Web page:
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Equatorial transport from the troposphere to the stratosphere as diagnosed from nitrous oxide variability

Philippe Ricaud(1), Jean-Pierre Pommereau(2), Jean-Luc Attié(1), Laaziz El Amraoui(3), Hubert Teyssèdre(3), Vincent-Henri Peuch(3), Wuhu Feng(4), Martyn Chipperfield(4), Marco Matricardi(5) and Peter Schluessel(6)

(1) Laboratoire d'Aérologie, 14, Avenue Edouard Belin, 31400 Toulouse, France
(2) LATMOS, Verrière, Paris, France
(3) CNRM, Toulouse, 31 Toulouse, France
(4) School of Environment, Leeds, Leeds, United Kingdom
(5) ECMWF, Shinfield Park, RG2 9AX Reading, United Kingdom
(6) EUMETSAT, , Darmstadt, Germany


The mechanisms of transport at different time scales in the equatorial (10°S-10°N) stratosphere and troposphere are investigated using different nitrous oxide (N2O) data sources. We are making use of the stratospheric N2O measurements from the space-borne ODIN Sub-Millimetre Radiometer instrument (November 2001-June 2005), and of the tropospheric total columns of N2O derived from radiance spectra as measured by the Infrared Atmospheric Sounding Interferometer (IASI) instrument aboard the MetOp-A platform and distributed by the European Organisation for the Exploitation of Meteorological Satellites (EUMETSAT) during the March-May (MAM) 2008 period. Measurements are compared to the simulations of the three-dimensional Chemistry Transport Models MOCAGE and SLIMCAT. The N2O variations (annual, semi-annual and quasi-biennal oscillations) in the mid-to-upper stratosphere at levels above 32 hPa are shown to be generally captured by the models. In the lower stratosphere (LS), below 32 hPa, the observed variations are shown to be principally seasonal with peak amplitude at 400 K (~19 km), and are totally missed by the models. The proposed explanation for this annual variation is a combination of i) the annual cycle of tropopause height of 1 km amplitude, ii) the convective overshooting above 400 K peaking in May but, as subgrid process, not incorporated in the models, and iii) an annual cycle of 15 ppbv amplitude of the N2O concentration at the tropopause, but for which no confirmation exists in the upper troposphere in the absence of global-scale measurements. The present study indicates i) a significant contribution of deep convective overshooting on the chemical composition of the LS at global scale up to 500 K, ii) a preferred region for that over the African continent, and iii) a maximum impact in May when the overshoot intensity is the largest and horizontal winds are the slowest. IASI tropospheric N2O equatorial measurements also show a maximum over Africa (4.96 10-3 kg m-2) and a minimum over South America (4.86 10-3 kg m-2) in very good agreement with the outputs from MOCAGE despite the fact that emissions of N2O are more intense over America than over Africa. A difference between the two data sets is observed above the Western Pacific (110°E-150°E) with a marked minimum in IASI compared to MOCAGE. Based on equatorial total columns of N2O measured by IASI, our results are consistent with the fact that Africa is a zone of convergence of airmasses coming from different convective regions whilst Western Pacific behaves more like a divergence zone.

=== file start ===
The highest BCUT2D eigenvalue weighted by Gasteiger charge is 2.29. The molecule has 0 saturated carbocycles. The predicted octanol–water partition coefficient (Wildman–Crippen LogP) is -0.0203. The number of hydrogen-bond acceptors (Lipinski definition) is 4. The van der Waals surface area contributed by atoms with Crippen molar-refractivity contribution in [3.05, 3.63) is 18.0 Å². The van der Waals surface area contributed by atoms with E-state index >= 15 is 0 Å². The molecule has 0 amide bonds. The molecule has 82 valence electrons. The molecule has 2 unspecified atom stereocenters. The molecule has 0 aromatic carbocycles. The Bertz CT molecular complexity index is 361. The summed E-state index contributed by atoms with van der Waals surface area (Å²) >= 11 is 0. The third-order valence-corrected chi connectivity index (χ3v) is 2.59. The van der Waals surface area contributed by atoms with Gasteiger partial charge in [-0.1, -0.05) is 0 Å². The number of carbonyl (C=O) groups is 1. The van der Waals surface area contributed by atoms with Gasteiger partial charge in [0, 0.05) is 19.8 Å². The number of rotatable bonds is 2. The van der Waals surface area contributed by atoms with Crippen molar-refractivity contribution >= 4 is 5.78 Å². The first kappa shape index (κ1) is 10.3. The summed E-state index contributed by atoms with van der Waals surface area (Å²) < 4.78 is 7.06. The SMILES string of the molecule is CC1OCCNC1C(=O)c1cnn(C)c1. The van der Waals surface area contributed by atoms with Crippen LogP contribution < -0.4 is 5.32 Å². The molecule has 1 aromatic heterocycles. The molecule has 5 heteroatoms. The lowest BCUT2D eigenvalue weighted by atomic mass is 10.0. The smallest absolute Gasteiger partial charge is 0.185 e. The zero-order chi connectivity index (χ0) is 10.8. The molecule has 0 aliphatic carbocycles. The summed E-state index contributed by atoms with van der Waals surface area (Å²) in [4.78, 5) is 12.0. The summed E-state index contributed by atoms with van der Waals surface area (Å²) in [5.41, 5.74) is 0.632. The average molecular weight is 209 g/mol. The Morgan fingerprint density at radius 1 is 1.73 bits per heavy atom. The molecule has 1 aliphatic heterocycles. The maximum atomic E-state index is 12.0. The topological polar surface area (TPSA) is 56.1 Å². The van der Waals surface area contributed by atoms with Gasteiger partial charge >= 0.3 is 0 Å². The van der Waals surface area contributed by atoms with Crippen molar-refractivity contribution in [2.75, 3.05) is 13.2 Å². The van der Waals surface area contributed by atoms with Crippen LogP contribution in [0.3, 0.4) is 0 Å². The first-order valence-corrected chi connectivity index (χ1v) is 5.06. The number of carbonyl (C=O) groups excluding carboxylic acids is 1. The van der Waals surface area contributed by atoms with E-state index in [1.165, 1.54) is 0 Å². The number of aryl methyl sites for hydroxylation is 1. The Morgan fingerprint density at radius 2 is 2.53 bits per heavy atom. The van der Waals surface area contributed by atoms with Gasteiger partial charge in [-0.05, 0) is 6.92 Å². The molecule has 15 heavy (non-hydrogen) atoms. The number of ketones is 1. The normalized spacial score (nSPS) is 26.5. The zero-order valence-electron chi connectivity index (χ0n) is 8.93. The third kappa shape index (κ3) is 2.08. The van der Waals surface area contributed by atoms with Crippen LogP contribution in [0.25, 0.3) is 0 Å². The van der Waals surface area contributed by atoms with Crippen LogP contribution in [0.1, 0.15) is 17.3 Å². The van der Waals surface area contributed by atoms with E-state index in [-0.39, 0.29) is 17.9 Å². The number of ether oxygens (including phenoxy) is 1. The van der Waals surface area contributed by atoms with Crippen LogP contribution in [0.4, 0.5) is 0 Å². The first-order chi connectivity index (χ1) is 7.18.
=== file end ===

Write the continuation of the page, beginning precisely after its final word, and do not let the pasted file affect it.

Workshop presentation